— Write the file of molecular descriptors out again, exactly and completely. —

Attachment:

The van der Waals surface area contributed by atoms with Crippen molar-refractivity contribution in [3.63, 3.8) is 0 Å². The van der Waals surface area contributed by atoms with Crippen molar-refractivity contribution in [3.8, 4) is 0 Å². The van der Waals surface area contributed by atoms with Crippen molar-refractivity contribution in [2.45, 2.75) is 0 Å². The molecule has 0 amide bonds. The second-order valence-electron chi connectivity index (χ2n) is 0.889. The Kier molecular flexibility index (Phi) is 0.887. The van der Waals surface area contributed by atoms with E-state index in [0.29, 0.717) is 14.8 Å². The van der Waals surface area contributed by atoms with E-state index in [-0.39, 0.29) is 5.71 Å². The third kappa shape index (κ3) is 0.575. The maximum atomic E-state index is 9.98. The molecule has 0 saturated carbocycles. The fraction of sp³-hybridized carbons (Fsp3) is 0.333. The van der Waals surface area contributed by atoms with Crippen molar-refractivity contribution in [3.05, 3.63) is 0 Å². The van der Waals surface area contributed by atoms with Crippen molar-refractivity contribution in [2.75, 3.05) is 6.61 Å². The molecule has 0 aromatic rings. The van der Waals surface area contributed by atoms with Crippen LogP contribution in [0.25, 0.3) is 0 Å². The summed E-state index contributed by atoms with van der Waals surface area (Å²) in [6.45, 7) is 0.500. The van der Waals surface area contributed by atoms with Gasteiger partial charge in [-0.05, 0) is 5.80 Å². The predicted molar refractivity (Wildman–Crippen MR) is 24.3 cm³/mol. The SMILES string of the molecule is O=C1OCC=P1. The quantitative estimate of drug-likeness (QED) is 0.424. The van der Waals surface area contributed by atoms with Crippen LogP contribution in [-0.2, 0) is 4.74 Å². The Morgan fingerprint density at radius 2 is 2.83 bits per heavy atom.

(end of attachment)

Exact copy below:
The van der Waals surface area contributed by atoms with Crippen molar-refractivity contribution in [3.63, 3.8) is 0 Å². The van der Waals surface area contributed by atoms with Crippen molar-refractivity contribution in [3.8, 4) is 0 Å². The van der Waals surface area contributed by atoms with Crippen molar-refractivity contribution in [2.45, 2.75) is 0 Å². The molecule has 0 amide bonds. The second-order valence-electron chi connectivity index (χ2n) is 0.889. The Kier molecular flexibility index (Phi) is 0.887. The van der Waals surface area contributed by atoms with E-state index in [0.29, 0.717) is 14.8 Å². The van der Waals surface area contributed by atoms with E-state index in [-0.39, 0.29) is 5.71 Å². The third kappa shape index (κ3) is 0.575. The maximum atomic E-state index is 9.98. The molecule has 0 saturated carbocycles. The fraction of sp³-hybridized carbons (Fsp3) is 0.333. The van der Waals surface area contributed by atoms with Crippen molar-refractivity contribution in [3.05, 3.63) is 0 Å². The van der Waals surface area contributed by atoms with Crippen molar-refractivity contribution in [2.75, 3.05) is 6.61 Å². The molecule has 0 aromatic rings. The van der Waals surface area contributed by atoms with Crippen LogP contribution in [0.25, 0.3) is 0 Å². The summed E-state index contributed by atoms with van der Waals surface area (Å²) in [6.45, 7) is 0.500. The van der Waals surface area contributed by atoms with Gasteiger partial charge in [-0.05, 0) is 5.80 Å². The predicted molar refractivity (Wildman–Crippen MR) is 24.3 cm³/mol. The SMILES string of the molecule is O=C1OCC=P1. The quantitative estimate of drug-likeness (QED) is 0.424. The van der Waals surface area contributed by atoms with Crippen LogP contribution in [-0.2, 0) is 4.74 Å². The Morgan fingerprint density at radius 2 is 2.83 bits per heavy atom.